Lymph Node Biopsy: What to Expect at Home
A lymph node biopsy removes lymph node tissue. The tissue is then looked at under a microscope. It will be studied for signs of disease, such as cancer, or signs of infection.
At the site where the tissue was removed, you may have:
During the procedure, your doctor may have used a blue dye, a radioactive material, or both. The dye may give your skin a bluish colour for several days after the biopsy. And it may turn your urine green for 1 or 2 days. The radioactive material leaves your body quickly through your urine. The amount of radiation used is very small and won't harm you.
This care sheet gives you a general idea about how long it will take for you to recover. But each person recovers at a different pace. Follow the steps below to get better as quickly as possible.
How can you care for yourself at home?
- Rest when you feel tired.
- If you have an incision (cut) from the procedure, avoid activity or exercise that may put stress on that area.
- You can eat your normal diet. If your stomach is upset, try bland, low-fat foods like plain rice, broiled chicken, toast, and yogurt.
- Your doctor will tell you if and when you can restart your medicines. He or she will also give you instructions about taking any new medicines.
- If you take aspirin or some other blood thinner, be sure to talk to your doctor. He or she will tell you if and when to start taking this medicine again. Make sure that you understand exactly what your doctor wants you to do.
- Take pain medicines exactly as directed.
- If you have strips of tape on an incision, leave them on until they fall off.
- When you shower, wash the biopsy area with warm water, and then pat it dry.
- You might have a mild sore throat if a tube was used to help you breathe during the biopsy. Soothe your sore throat with lozenges, and gargle with warm salt water.
- Fluid may collect near the biopsy site. And fluid may leak from the biopsy site. Use an ice pack or take an over-the-counter pain medicine to relieve swelling and mild pain.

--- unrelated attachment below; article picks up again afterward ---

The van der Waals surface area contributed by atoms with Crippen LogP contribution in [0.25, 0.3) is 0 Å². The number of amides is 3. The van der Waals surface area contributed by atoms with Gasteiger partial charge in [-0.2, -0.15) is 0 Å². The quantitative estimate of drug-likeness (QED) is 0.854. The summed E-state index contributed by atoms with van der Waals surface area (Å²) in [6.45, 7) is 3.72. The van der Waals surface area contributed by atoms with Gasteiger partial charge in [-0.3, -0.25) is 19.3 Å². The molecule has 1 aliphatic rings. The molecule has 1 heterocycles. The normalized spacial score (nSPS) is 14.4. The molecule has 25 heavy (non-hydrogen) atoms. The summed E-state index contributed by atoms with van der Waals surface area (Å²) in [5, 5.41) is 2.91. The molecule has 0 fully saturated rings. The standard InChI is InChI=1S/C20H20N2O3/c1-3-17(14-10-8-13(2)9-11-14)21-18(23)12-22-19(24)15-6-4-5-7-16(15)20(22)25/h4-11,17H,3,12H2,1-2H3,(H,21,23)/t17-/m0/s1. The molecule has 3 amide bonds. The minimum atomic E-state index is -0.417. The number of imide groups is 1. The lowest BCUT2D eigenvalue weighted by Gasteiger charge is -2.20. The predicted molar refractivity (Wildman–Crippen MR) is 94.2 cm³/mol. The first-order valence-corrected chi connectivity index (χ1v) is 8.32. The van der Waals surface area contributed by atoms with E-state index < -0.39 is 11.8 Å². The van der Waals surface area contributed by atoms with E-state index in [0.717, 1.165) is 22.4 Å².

Follow-up care is a key part of your treatment and safety. Be sure to make and go to all appointments, and call your doctor or nurse advice line (811 in most provinces and territories) if you are having problems. It's also a good idea to know your test results and keep a list of the medicines you take.
When should you call for help?
Call 911 anytime you think you may need emergency care. For example, call if:
- You passed out (lost consciousness).
- You have chest pain, are short of breath, or cough up blood.
Call your doctor or nurse advice line now or seek immediate medical care if:
- You have pain that does not get better after you take pain medicine.
- You are sick to your stomach or can't drink fluids.
- Bright red blood has soaked through the bandage over your incision.
- You have symptoms of infection, such as:
- Increased pain, swelling, warmth, or redness.
- Red streaks leading from the area.
- Pus draining from the area.
- A fever.
Watch closely for changes in your health, and be sure to contact your doctor or nurse advice line if you have any problems.
Where can you learn more?
Go to https://www.healthwise.net/patientEd
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Current as of: May 4, 2022
Author: Healthwise Staff
Medical Review:William H. Blahd Jr. MD, FACEP - Emergency Medicine & E. Gregory Thompson MD - Internal Medicine & Brian D. O'Brien MD - Internal Medicine